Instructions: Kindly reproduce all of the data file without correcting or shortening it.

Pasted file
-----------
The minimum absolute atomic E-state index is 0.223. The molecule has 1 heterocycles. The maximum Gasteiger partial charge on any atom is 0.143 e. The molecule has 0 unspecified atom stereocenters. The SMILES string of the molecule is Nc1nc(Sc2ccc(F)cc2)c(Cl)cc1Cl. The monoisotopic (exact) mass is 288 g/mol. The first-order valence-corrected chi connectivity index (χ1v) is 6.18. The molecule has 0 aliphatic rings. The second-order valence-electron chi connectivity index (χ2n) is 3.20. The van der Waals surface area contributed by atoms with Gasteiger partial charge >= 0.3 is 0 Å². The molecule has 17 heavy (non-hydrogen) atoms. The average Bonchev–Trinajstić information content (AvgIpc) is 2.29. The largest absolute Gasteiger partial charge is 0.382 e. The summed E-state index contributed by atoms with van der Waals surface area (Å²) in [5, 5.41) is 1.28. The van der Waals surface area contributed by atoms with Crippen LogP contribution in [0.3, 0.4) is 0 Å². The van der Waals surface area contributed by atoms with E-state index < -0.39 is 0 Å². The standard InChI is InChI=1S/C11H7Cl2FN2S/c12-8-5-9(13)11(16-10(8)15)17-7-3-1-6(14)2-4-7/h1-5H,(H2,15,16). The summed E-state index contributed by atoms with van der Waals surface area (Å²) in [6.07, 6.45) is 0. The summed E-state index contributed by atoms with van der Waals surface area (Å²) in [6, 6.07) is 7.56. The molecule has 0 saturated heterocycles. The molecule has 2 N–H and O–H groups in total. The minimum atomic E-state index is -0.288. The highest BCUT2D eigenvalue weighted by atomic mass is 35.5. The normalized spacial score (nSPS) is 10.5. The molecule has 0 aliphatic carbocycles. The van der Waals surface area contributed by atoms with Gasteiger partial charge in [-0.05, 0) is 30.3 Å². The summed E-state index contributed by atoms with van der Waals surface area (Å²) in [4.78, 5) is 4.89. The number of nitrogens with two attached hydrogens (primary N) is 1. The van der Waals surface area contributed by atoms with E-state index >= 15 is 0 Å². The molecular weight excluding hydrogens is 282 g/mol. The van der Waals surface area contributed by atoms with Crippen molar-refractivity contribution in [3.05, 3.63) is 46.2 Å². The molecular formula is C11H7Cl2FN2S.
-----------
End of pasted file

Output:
The minimum absolute atomic E-state index is 0.223. The molecule has 1 heterocycles. The maximum Gasteiger partial charge on any atom is 0.143 e. The molecule has 0 unspecified atom stereocenters. The SMILES string of the molecule is Nc1nc(Sc2ccc(F)cc2)c(Cl)cc1Cl. The monoisotopic (exact) mass is 288 g/mol. The first-order valence-corrected chi connectivity index (χ1v) is 6.18. The molecule has 0 aliphatic rings. The second-order valence-electron chi connectivity index (χ2n) is 3.20. The van der Waals surface area contributed by atoms with Gasteiger partial charge >= 0.3 is 0 Å². The molecule has 17 heavy (non-hydrogen) atoms. The average Bonchev–Trinajstić information content (AvgIpc) is 2.29. The largest absolute Gasteiger partial charge is 0.382 e. The summed E-state index contributed by atoms with van der Waals surface area (Å²) in [5, 5.41) is 1.28. The van der Waals surface area contributed by atoms with Crippen LogP contribution in [0.3, 0.4) is 0 Å². The van der Waals surface area contributed by atoms with E-state index < -0.39 is 0 Å². The standard InChI is InChI=1S/C11H7Cl2FN2S/c12-8-5-9(13)11(16-10(8)15)17-7-3-1-6(14)2-4-7/h1-5H,(H2,15,16). The summed E-state index contributed by atoms with van der Waals surface area (Å²) in [6.07, 6.45) is 0. The summed E-state index contributed by atoms with van der Waals surface area (Å²) in [6, 6.07) is 7.56. The molecule has 0 saturated heterocycles. The molecule has 2 N–H and O–H groups in total. The minimum atomic E-state index is -0.288. The highest BCUT2D eigenvalue weighted by atomic mass is 35.5. The normalized spacial score (nSPS) is 10.5. The molecule has 0 aliphatic carbocycles. The van der Waals surface area contributed by atoms with Gasteiger partial charge in [-0.05, 0) is 30.3 Å². The summed E-state index contributed by atoms with van der Waals surface area (Å²) in [4.78, 5) is 4.89. The number of nitrogens with two attached hydrogens (primary N) is 1. The van der Waals surface area contributed by atoms with E-state index >= 15 is 0 Å². The molecular weight excluding hydrogens is 282 g/mol. The van der Waals surface area contributed by atoms with Crippen molar-refractivity contribution in [3.05, 3.63) is 46.2 Å². The molecular formula is C11H7Cl2FN2S.